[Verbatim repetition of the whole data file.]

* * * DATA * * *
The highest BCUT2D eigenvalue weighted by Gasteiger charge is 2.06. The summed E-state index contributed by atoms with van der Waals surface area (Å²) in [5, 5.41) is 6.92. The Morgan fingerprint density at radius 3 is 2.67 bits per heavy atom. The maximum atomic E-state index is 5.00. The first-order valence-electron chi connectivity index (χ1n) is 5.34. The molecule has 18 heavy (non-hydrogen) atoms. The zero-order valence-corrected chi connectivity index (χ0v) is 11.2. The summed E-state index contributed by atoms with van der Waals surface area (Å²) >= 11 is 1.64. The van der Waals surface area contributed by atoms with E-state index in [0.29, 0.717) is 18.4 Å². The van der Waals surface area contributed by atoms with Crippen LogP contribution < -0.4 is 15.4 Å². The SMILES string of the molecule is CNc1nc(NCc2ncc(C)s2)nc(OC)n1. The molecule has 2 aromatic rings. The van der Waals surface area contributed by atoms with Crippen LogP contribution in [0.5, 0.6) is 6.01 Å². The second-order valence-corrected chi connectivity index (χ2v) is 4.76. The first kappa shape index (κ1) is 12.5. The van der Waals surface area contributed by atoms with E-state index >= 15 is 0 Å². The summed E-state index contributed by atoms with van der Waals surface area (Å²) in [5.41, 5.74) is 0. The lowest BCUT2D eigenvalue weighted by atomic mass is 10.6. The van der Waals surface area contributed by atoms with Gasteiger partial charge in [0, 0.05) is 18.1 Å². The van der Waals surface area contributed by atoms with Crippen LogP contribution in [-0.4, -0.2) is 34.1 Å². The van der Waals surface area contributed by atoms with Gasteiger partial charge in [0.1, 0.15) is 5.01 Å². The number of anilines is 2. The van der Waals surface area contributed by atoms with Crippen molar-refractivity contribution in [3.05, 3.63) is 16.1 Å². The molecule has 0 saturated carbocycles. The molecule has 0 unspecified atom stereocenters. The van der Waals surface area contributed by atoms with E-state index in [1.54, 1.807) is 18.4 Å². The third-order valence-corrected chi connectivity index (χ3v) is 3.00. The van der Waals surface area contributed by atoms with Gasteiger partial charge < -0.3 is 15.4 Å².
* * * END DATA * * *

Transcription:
The highest BCUT2D eigenvalue weighted by Gasteiger charge is 2.06. The summed E-state index contributed by atoms with van der Waals surface area (Å²) in [5, 5.41) is 6.92. The Morgan fingerprint density at radius 3 is 2.67 bits per heavy atom. The maximum atomic E-state index is 5.00. The first-order valence-electron chi connectivity index (χ1n) is 5.34. The molecule has 18 heavy (non-hydrogen) atoms. The zero-order valence-corrected chi connectivity index (χ0v) is 11.2. The summed E-state index contributed by atoms with van der Waals surface area (Å²) >= 11 is 1.64. The van der Waals surface area contributed by atoms with E-state index in [0.29, 0.717) is 18.4 Å². The van der Waals surface area contributed by atoms with Crippen LogP contribution < -0.4 is 15.4 Å². The SMILES string of the molecule is CNc1nc(NCc2ncc(C)s2)nc(OC)n1. The molecule has 2 aromatic rings. The van der Waals surface area contributed by atoms with Crippen LogP contribution in [0.5, 0.6) is 6.01 Å². The second-order valence-corrected chi connectivity index (χ2v) is 4.76. The first kappa shape index (κ1) is 12.5. The van der Waals surface area contributed by atoms with E-state index >= 15 is 0 Å². The summed E-state index contributed by atoms with van der Waals surface area (Å²) in [5.41, 5.74) is 0. The lowest BCUT2D eigenvalue weighted by atomic mass is 10.6. The van der Waals surface area contributed by atoms with Gasteiger partial charge in [0, 0.05) is 18.1 Å². The van der Waals surface area contributed by atoms with Crippen LogP contribution in [-0.4, -0.2) is 34.1 Å². The van der Waals surface area contributed by atoms with Gasteiger partial charge in [0.1, 0.15) is 5.01 Å². The number of anilines is 2. The van der Waals surface area contributed by atoms with Crippen molar-refractivity contribution in [3.05, 3.63) is 16.1 Å². The molecule has 0 saturated carbocycles. The molecule has 0 unspecified atom stereocenters. The van der Waals surface area contributed by atoms with E-state index in [1.54, 1.807) is 18.4 Å². The third-order valence-corrected chi connectivity index (χ3v) is 3.00. The van der Waals surface area contributed by atoms with Gasteiger partial charge < -0.3 is 15.4 Å².